“A powerful and delightful account of the mind’s ability to
gain spontaneous insight and to reorganize information in therapeutically
successful ways. Such events
inevitably reduce stress and elevate emotional tone toward joy.
This is the stuff of conscious evolution.” Edgar Mitchell, Apollo
astronaut, founder of the Institute of Noetic Sciences
Frank Waters, the Man Who
Rekindled the Inner Light
an ex-preacher, I have to find a text to wrap my presentation around, and today
I have the absolutely perfect quotation. In
the words of Albert Schweitzer,
“Sometimes our light goes out
but is blown again into flame by an encounter with another human being.
Each of us owes the deepest thanks to those who have rekindled this inner
understand how and why Frank rekindled my inner light, you need to understand
what it was like becoming a newspaper columnist for the first time in my life
back in the early 1980s. The Idaho
Statesman of Boise, Idaho, starting publishing my weekly columns.
That paper covers all of Idaho and eastern Oregon and western Wyoming, a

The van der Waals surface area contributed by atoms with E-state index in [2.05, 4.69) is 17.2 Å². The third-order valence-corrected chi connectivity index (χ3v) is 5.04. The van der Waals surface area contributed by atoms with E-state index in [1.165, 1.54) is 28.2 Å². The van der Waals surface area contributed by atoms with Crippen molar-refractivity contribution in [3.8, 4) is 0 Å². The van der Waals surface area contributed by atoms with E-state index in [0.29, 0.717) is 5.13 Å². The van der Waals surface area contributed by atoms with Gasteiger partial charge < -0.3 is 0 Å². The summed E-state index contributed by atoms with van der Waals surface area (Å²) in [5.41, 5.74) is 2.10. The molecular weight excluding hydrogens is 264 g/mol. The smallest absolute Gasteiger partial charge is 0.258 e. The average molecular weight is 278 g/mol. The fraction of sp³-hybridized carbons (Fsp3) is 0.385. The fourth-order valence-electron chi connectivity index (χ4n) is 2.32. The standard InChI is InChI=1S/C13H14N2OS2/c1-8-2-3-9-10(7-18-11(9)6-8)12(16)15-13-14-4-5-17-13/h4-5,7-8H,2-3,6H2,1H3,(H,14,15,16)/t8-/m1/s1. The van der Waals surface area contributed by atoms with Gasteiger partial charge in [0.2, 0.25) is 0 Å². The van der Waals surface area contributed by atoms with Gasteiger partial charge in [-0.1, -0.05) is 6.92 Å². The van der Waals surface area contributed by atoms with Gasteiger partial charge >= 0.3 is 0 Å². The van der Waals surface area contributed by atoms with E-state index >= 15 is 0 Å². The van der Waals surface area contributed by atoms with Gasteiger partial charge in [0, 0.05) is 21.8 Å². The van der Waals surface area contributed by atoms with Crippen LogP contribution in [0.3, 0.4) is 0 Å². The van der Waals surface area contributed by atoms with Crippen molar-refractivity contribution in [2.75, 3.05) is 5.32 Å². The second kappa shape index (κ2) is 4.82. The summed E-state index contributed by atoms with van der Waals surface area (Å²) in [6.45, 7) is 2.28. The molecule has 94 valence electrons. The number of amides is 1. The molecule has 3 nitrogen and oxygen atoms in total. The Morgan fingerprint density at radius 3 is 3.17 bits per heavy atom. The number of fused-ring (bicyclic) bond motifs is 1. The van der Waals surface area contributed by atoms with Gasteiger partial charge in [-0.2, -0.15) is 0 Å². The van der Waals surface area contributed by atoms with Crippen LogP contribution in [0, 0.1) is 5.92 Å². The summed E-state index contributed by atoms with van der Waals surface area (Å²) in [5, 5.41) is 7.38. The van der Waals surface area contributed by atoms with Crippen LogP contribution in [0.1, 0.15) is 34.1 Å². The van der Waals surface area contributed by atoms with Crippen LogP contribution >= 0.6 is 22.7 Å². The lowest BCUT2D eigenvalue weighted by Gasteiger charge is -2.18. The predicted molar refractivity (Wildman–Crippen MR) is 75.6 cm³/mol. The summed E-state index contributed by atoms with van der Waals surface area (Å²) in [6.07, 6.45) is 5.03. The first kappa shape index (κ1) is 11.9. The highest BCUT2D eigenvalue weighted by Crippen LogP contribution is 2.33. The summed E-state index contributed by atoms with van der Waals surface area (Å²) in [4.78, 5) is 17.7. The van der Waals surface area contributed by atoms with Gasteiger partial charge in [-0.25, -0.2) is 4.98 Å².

very large area, a very, very conservative area. And yet the editor of the Statesman
told me she wanted to use my columns with no strings attached.
“Say what you want to say,” was her counsel to me when I started.
this time I had my master’s degree in theology from my seminary on the
University of Chicago campus, plus graduate work in anthropology from the
University of Colorado. So I
thought, “What a joy it will be to raise the level of religious literacy in
the very conservative state of Idaho.”
naïve can you be? I started
writing my columns using the best scholarship known to me from my university
work, plus my studies with Joseph Campbell.
Well, let me tell you it really hit the fan, as they say. Letters to the editor started pouring in, burning me at the
stake and crucifying me. I tell you